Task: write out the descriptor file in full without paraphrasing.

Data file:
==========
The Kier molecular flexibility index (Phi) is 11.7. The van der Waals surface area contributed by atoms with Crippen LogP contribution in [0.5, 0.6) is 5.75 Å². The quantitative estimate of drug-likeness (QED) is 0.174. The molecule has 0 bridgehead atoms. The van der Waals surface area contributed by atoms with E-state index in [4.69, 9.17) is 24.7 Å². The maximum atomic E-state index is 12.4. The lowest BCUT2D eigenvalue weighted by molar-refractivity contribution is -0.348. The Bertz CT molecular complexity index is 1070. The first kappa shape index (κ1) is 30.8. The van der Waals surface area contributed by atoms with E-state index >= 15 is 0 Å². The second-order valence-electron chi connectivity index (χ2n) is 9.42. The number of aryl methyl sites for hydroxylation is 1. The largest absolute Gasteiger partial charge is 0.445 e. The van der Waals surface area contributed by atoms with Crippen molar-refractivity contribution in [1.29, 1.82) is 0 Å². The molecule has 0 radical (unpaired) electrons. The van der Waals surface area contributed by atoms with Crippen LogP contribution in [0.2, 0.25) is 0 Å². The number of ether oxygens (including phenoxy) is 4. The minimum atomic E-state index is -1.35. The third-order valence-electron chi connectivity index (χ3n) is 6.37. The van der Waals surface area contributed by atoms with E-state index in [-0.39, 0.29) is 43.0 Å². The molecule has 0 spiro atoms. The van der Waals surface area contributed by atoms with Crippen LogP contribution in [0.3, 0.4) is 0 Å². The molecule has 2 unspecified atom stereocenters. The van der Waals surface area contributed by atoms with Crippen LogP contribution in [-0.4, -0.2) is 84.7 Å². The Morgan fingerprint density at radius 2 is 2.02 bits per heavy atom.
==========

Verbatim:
The Kier molecular flexibility index (Phi) is 11.7. The van der Waals surface area contributed by atoms with Crippen LogP contribution in [0.5, 0.6) is 5.75 Å². The quantitative estimate of drug-likeness (QED) is 0.174. The molecule has 0 bridgehead atoms. The van der Waals surface area contributed by atoms with E-state index in [4.69, 9.17) is 24.7 Å². The maximum atomic E-state index is 12.4. The lowest BCUT2D eigenvalue weighted by molar-refractivity contribution is -0.348. The Bertz CT molecular complexity index is 1070. The first kappa shape index (κ1) is 30.8. The van der Waals surface area contributed by atoms with E-state index >= 15 is 0 Å². The second-order valence-electron chi connectivity index (χ2n) is 9.42. The number of aryl methyl sites for hydroxylation is 1. The largest absolute Gasteiger partial charge is 0.445 e. The van der Waals surface area contributed by atoms with Crippen molar-refractivity contribution in [1.29, 1.82) is 0 Å². The molecule has 0 radical (unpaired) electrons. The van der Waals surface area contributed by atoms with Crippen LogP contribution in [0.2, 0.25) is 0 Å². The number of ether oxygens (including phenoxy) is 4. The minimum atomic E-state index is -1.35. The third-order valence-electron chi connectivity index (χ3n) is 6.37. The van der Waals surface area contributed by atoms with E-state index in [-0.39, 0.29) is 43.0 Å². The molecule has 0 spiro atoms. The van der Waals surface area contributed by atoms with Crippen LogP contribution in [0.3, 0.4) is 0 Å². The molecule has 2 unspecified atom stereocenters. The van der Waals surface area contributed by atoms with Crippen LogP contribution in [-0.4, -0.2) is 84.7 Å². The Morgan fingerprint density at radius 2 is 2.02 bits per heavy atom.